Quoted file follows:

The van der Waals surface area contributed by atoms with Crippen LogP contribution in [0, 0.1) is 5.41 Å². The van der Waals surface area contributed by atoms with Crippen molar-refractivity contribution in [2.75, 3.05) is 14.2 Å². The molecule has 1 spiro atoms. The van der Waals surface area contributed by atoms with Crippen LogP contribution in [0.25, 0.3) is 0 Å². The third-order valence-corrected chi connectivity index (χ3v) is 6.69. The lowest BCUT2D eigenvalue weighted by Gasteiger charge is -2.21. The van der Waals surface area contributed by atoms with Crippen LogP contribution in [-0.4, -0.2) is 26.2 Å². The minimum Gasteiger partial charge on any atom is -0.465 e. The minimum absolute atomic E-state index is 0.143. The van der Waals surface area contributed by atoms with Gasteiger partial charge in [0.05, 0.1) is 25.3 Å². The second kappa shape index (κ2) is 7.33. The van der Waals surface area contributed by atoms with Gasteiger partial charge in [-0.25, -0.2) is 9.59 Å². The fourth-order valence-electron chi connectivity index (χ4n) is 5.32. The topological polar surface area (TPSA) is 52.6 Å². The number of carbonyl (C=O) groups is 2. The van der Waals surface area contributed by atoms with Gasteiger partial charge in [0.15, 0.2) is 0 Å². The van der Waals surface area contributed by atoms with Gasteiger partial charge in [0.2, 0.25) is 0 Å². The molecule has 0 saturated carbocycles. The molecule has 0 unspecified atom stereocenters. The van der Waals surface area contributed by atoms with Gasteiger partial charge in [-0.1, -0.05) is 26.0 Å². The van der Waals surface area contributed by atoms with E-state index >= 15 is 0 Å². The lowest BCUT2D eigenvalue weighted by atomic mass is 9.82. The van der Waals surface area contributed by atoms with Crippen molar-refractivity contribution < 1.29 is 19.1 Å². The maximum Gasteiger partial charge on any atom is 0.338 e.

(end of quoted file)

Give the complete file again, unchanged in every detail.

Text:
The van der Waals surface area contributed by atoms with Crippen LogP contribution in [0, 0.1) is 5.41 Å². The van der Waals surface area contributed by atoms with Crippen molar-refractivity contribution in [2.75, 3.05) is 14.2 Å². The molecule has 1 spiro atoms. The van der Waals surface area contributed by atoms with Crippen LogP contribution in [0.25, 0.3) is 0 Å². The third-order valence-corrected chi connectivity index (χ3v) is 6.69. The lowest BCUT2D eigenvalue weighted by Gasteiger charge is -2.21. The van der Waals surface area contributed by atoms with Crippen LogP contribution in [-0.4, -0.2) is 26.2 Å². The minimum Gasteiger partial charge on any atom is -0.465 e. The minimum absolute atomic E-state index is 0.143. The van der Waals surface area contributed by atoms with Gasteiger partial charge in [0.05, 0.1) is 25.3 Å². The second kappa shape index (κ2) is 7.33. The van der Waals surface area contributed by atoms with Gasteiger partial charge in [-0.25, -0.2) is 9.59 Å². The fourth-order valence-electron chi connectivity index (χ4n) is 5.32. The topological polar surface area (TPSA) is 52.6 Å². The number of carbonyl (C=O) groups is 2. The van der Waals surface area contributed by atoms with Gasteiger partial charge in [0.15, 0.2) is 0 Å². The van der Waals surface area contributed by atoms with Gasteiger partial charge in [0.2, 0.25) is 0 Å². The molecule has 0 saturated carbocycles. The molecule has 0 unspecified atom stereocenters. The van der Waals surface area contributed by atoms with Gasteiger partial charge in [-0.1, -0.05) is 26.0 Å². The van der Waals surface area contributed by atoms with E-state index >= 15 is 0 Å². The lowest BCUT2D eigenvalue weighted by atomic mass is 9.82. The van der Waals surface area contributed by atoms with Crippen molar-refractivity contribution < 1.29 is 19.1 Å². The maximum Gasteiger partial charge on any atom is 0.338 e.